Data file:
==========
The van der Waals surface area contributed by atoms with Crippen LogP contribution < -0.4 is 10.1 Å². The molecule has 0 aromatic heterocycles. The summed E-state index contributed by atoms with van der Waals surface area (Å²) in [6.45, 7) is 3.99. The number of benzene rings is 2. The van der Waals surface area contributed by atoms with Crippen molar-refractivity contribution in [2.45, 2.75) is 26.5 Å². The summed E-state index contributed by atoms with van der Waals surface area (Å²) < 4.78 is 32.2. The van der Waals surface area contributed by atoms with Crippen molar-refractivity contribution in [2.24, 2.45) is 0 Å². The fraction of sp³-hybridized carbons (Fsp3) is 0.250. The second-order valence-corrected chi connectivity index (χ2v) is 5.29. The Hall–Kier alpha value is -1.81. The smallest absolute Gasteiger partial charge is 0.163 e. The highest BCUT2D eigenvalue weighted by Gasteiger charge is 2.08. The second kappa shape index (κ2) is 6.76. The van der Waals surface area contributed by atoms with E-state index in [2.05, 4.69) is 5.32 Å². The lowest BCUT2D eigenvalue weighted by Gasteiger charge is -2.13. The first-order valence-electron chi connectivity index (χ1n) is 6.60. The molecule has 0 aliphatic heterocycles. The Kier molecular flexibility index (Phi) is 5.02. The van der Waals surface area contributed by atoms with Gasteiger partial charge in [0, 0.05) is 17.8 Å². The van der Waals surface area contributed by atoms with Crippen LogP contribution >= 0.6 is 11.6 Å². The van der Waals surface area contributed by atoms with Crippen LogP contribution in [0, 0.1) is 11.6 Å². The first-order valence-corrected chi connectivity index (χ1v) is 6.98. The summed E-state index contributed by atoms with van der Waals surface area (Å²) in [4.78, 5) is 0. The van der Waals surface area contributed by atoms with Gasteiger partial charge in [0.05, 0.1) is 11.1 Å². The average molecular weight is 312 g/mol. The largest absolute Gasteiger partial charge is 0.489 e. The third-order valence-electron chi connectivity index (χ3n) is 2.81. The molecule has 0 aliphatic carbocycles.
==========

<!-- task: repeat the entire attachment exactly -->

The van der Waals surface area contributed by atoms with Crippen LogP contribution < -0.4 is 10.1 Å². The molecule has 0 aromatic heterocycles. The summed E-state index contributed by atoms with van der Waals surface area (Å²) in [6.45, 7) is 3.99. The number of benzene rings is 2. The van der Waals surface area contributed by atoms with Crippen molar-refractivity contribution in [2.45, 2.75) is 26.5 Å². The summed E-state index contributed by atoms with van der Waals surface area (Å²) < 4.78 is 32.2. The van der Waals surface area contributed by atoms with Crippen molar-refractivity contribution in [2.24, 2.45) is 0 Å². The fraction of sp³-hybridized carbons (Fsp3) is 0.250. The second-order valence-corrected chi connectivity index (χ2v) is 5.29. The Hall–Kier alpha value is -1.81. The smallest absolute Gasteiger partial charge is 0.163 e. The highest BCUT2D eigenvalue weighted by Gasteiger charge is 2.08. The second kappa shape index (κ2) is 6.76. The van der Waals surface area contributed by atoms with E-state index in [2.05, 4.69) is 5.32 Å². The lowest BCUT2D eigenvalue weighted by Gasteiger charge is -2.13. The first-order valence-electron chi connectivity index (χ1n) is 6.60. The molecule has 0 aliphatic heterocycles. The Kier molecular flexibility index (Phi) is 5.02. The van der Waals surface area contributed by atoms with Gasteiger partial charge in [0, 0.05) is 17.8 Å². The van der Waals surface area contributed by atoms with Crippen LogP contribution >= 0.6 is 11.6 Å². The van der Waals surface area contributed by atoms with Crippen LogP contribution in [0, 0.1) is 11.6 Å². The first-order valence-corrected chi connectivity index (χ1v) is 6.98. The summed E-state index contributed by atoms with van der Waals surface area (Å²) in [4.78, 5) is 0. The van der Waals surface area contributed by atoms with Gasteiger partial charge in [0.05, 0.1) is 11.1 Å². The average molecular weight is 312 g/mol. The largest absolute Gasteiger partial charge is 0.489 e. The third-order valence-electron chi connectivity index (χ3n) is 2.81. The molecule has 0 aliphatic carbocycles.